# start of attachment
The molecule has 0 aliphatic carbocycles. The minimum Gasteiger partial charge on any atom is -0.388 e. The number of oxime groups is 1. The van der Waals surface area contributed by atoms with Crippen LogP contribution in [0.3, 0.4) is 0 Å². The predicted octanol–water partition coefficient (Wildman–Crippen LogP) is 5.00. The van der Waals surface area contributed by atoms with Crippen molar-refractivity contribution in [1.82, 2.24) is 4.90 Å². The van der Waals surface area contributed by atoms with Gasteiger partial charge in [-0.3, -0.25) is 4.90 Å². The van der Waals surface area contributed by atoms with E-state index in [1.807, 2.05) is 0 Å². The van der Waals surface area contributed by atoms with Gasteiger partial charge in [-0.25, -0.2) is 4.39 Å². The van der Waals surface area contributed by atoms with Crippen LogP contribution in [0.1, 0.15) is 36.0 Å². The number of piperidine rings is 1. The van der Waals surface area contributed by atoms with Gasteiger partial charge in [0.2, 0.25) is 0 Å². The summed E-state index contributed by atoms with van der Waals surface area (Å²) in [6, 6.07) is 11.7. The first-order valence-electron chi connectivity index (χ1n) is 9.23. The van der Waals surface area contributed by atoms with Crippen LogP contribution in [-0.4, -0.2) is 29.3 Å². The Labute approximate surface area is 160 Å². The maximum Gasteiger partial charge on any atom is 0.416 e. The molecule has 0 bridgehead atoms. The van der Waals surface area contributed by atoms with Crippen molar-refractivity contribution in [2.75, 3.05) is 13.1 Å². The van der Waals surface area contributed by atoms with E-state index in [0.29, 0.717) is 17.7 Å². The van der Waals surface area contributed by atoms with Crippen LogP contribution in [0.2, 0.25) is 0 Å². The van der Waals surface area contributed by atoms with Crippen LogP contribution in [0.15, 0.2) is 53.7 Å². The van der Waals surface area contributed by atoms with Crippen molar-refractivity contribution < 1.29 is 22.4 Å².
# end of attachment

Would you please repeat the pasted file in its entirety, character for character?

The molecule has 0 aliphatic carbocycles. The minimum Gasteiger partial charge on any atom is -0.388 e. The number of oxime groups is 1. The van der Waals surface area contributed by atoms with Crippen LogP contribution in [0.3, 0.4) is 0 Å². The predicted octanol–water partition coefficient (Wildman–Crippen LogP) is 5.00. The van der Waals surface area contributed by atoms with Crippen molar-refractivity contribution in [1.82, 2.24) is 4.90 Å². The van der Waals surface area contributed by atoms with Gasteiger partial charge in [-0.3, -0.25) is 4.90 Å². The van der Waals surface area contributed by atoms with E-state index in [1.807, 2.05) is 0 Å². The van der Waals surface area contributed by atoms with Gasteiger partial charge in [-0.25, -0.2) is 4.39 Å². The van der Waals surface area contributed by atoms with Crippen LogP contribution in [0.1, 0.15) is 36.0 Å². The number of piperidine rings is 1. The van der Waals surface area contributed by atoms with Gasteiger partial charge in [0.2, 0.25) is 0 Å². The summed E-state index contributed by atoms with van der Waals surface area (Å²) in [6, 6.07) is 11.7. The first-order valence-electron chi connectivity index (χ1n) is 9.23. The van der Waals surface area contributed by atoms with Crippen LogP contribution in [-0.4, -0.2) is 29.3 Å². The Labute approximate surface area is 160 Å². The maximum Gasteiger partial charge on any atom is 0.416 e. The molecule has 0 bridgehead atoms. The van der Waals surface area contributed by atoms with Crippen molar-refractivity contribution in [2.75, 3.05) is 13.1 Å². The van der Waals surface area contributed by atoms with E-state index in [0.29, 0.717) is 17.7 Å². The van der Waals surface area contributed by atoms with Crippen LogP contribution in [0.2, 0.25) is 0 Å². The van der Waals surface area contributed by atoms with Crippen LogP contribution in [0.15, 0.2) is 53.7 Å². The van der Waals surface area contributed by atoms with Crippen molar-refractivity contribution < 1.29 is 22.4 Å².